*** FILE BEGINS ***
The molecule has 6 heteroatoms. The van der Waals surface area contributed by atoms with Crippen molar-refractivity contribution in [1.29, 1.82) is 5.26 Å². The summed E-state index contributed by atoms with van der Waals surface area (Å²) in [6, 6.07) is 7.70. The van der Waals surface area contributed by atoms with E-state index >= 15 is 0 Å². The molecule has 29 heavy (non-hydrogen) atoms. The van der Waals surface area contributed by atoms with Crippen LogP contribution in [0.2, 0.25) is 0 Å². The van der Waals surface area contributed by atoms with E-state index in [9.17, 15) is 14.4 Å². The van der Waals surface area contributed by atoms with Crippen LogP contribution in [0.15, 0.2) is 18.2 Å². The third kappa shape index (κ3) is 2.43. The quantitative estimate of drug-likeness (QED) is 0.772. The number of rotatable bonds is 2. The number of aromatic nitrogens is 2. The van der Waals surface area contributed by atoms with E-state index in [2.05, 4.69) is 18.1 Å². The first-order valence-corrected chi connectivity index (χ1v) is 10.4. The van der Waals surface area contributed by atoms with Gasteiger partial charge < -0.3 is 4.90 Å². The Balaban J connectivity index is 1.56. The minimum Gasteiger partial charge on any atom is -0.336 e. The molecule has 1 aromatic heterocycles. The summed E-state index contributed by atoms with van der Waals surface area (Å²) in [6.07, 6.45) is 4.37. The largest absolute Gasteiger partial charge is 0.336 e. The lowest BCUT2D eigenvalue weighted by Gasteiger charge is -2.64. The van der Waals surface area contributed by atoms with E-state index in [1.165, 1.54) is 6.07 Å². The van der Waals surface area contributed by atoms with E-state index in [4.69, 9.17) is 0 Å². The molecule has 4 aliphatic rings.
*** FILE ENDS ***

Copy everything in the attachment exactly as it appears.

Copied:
The molecule has 6 heteroatoms. The van der Waals surface area contributed by atoms with Crippen molar-refractivity contribution in [1.29, 1.82) is 5.26 Å². The summed E-state index contributed by atoms with van der Waals surface area (Å²) in [6, 6.07) is 7.70. The van der Waals surface area contributed by atoms with E-state index >= 15 is 0 Å². The molecule has 29 heavy (non-hydrogen) atoms. The van der Waals surface area contributed by atoms with Crippen LogP contribution in [0.2, 0.25) is 0 Å². The van der Waals surface area contributed by atoms with E-state index in [9.17, 15) is 14.4 Å². The van der Waals surface area contributed by atoms with Crippen LogP contribution in [0.15, 0.2) is 18.2 Å². The third kappa shape index (κ3) is 2.43. The quantitative estimate of drug-likeness (QED) is 0.772. The number of rotatable bonds is 2. The number of aromatic nitrogens is 2. The van der Waals surface area contributed by atoms with E-state index in [2.05, 4.69) is 18.1 Å². The first-order valence-corrected chi connectivity index (χ1v) is 10.4. The van der Waals surface area contributed by atoms with Gasteiger partial charge < -0.3 is 4.90 Å². The Balaban J connectivity index is 1.56. The minimum Gasteiger partial charge on any atom is -0.336 e. The molecule has 1 aromatic heterocycles. The summed E-state index contributed by atoms with van der Waals surface area (Å²) in [6.07, 6.45) is 4.37. The largest absolute Gasteiger partial charge is 0.336 e. The lowest BCUT2D eigenvalue weighted by Gasteiger charge is -2.64. The van der Waals surface area contributed by atoms with E-state index in [1.165, 1.54) is 6.07 Å². The van der Waals surface area contributed by atoms with E-state index in [4.69, 9.17) is 0 Å². The molecule has 4 aliphatic rings.